January 11, 2014

The Green River Ordnance Plant
Kari Politsch
Amboy High School, Amboy Great numbers of men and women contributed to the war effort on the homefront during World War II. Immediately after the bombing of Pearl Harbor, the War Department began searching for an inland site for an ordnance plant, one that would be safe from attack. Six farms were purchased just northwest of Amboy, Illinois. Construction of the ordnance plant commenced and was completed within weeks. The plant was operated under a contract with the Stewart-Warner Corporation, and it became a self-contained community. By March 19, 1942, preparatory work had begun. The federal government purchased farmland, homes, and trucks from farmers. The trucks shipped railroad supplies to build an entire railroad system. New roads were also constructed. Completion of the plant included nine wells and a sewage system. Long metal buildings were built for manufacturing explosive devices, and explosion-proof, earth-covered storage bunkers contributed to safety. Almost eight thousand workers aided in construction. On December 10, 1942, munitions production began. Police patrolled the perimeter on horseback, and a chain-link fence encircled the plant for security. Various skills and physical characteristics were required for workers, and mandatory training programs were provided. These factors helped the Green River Ordnance Plant run smoothly. For instance, physically fit guards, drivers, and factory workers were in demand. Courses in safety, operation, inspection, and first aid were provided.
Ordnance Plant Poster The government expected everyone to participate in the war effort. Handbills like this one often played on an individual's sense of duty to the soldiers at the front.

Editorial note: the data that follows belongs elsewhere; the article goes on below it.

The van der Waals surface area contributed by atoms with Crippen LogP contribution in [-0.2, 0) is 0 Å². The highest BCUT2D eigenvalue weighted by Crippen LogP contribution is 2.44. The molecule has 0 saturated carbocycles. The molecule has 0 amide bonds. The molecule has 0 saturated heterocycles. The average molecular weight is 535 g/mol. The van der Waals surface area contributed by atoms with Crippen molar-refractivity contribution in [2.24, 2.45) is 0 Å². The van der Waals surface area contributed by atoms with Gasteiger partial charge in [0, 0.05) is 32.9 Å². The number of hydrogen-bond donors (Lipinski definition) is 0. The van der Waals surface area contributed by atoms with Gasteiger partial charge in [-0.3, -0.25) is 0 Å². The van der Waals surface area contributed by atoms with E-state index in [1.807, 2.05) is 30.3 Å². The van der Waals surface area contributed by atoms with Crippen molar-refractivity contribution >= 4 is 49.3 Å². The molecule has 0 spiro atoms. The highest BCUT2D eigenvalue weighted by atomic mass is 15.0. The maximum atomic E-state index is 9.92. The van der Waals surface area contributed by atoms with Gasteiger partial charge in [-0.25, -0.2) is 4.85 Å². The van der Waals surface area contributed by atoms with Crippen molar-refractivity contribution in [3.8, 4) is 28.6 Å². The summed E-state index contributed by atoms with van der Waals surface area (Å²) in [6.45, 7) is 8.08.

Truck drivers were very valuable people. They transported highly explosive bombs. Caution was a major factor when attempting this. Awards were given to those who went a full year without an accident. Out of one hundred drivers, only four received the safety award. Accidents were a tremendous part of what authorities and surrounding families feared most. Although there were no tragedies that took a great number of lives, mishaps did occur. One of these unfortunate cases involved a woman working on an assembly line. She was in charge of adding the powder to a certain type of grenade. When she inadvertantly dropped it, her whole stomach and back were blown up. The person before her on the assembly line had failed to place the pin in the grenade. According to most sources, however, working conditions were satisfactory. Pay was better than most other jobs, and employees were generally compatible. Only those who did not favor working energetically were displeased. This ordnance plant consisted of seven lines and six groups. The lines contained bombs, shells, bazookas, rifle grenades, detonators, and seventy-five-millimeter projectiles. The groups ranged in number from ten to sixty. They held anything from gunpowder to live ammunition. Sources say that certain chemicals caused strange effects when absorbed, such as turning hair green. Depending on the department in which an employee worked, hours fluctuated. Security guards and factory laborers worked nights and days, while truck drivers operated every day of the week except Saturday. As a whole, everyone accepted and agreed with these hours. This extremely busy plant not only made weapons; it became a city within a city. The property included its own hospital, fire department, garage, repair shops, office buildings, warehouses, and dormitories. Everything that was needed for daily life was provided. The workers even had their own newspaper. The Green River Ordnance Plant employed some 4,500 workers. In order to apply for a job, they were forced to join a union. In most cases, men and women began work the same day they applied. Even though dormitories were provided, living space was sparse. Because gasoline was so expensive, employees could not always commute to work individually, and workers were bussed in from a fifty-mile radius. Those employees who lived nearby often housed those who did not. Some families had up to four extra people in their home. The ordnance plant closed down in late 1945 as the war came to an end. A year later, more than four thousand acres of farmland and buildings were for sale. Today the land is an industrial park. The open areas are again farmland, there is an expanding landfill, and the bunkers are used by a private company to store explosives. The remaining land includes salvage yards, warehouses, and chemical storage facilities. Neighbors fear pollution from present uses and from the World-War-II disposal site located on the land. The Green River Ordnance Plant most definitely assisted war efforts. Without its speedy construction and large-scale production, our soldiers battling in World War II would have been provided with considerably less ammunition and explosives. The plant's slogan "safety, quality, and quantity" certainly applied. Everything the plant furnished was critical to the war effort.�[From "The Green River Ordnance Plant," Meanderings; The Green Riverite, Aug. 28, Sept. 11, 1942; student historian's interview with Lester Kellen, Jan. 14, 1995.]
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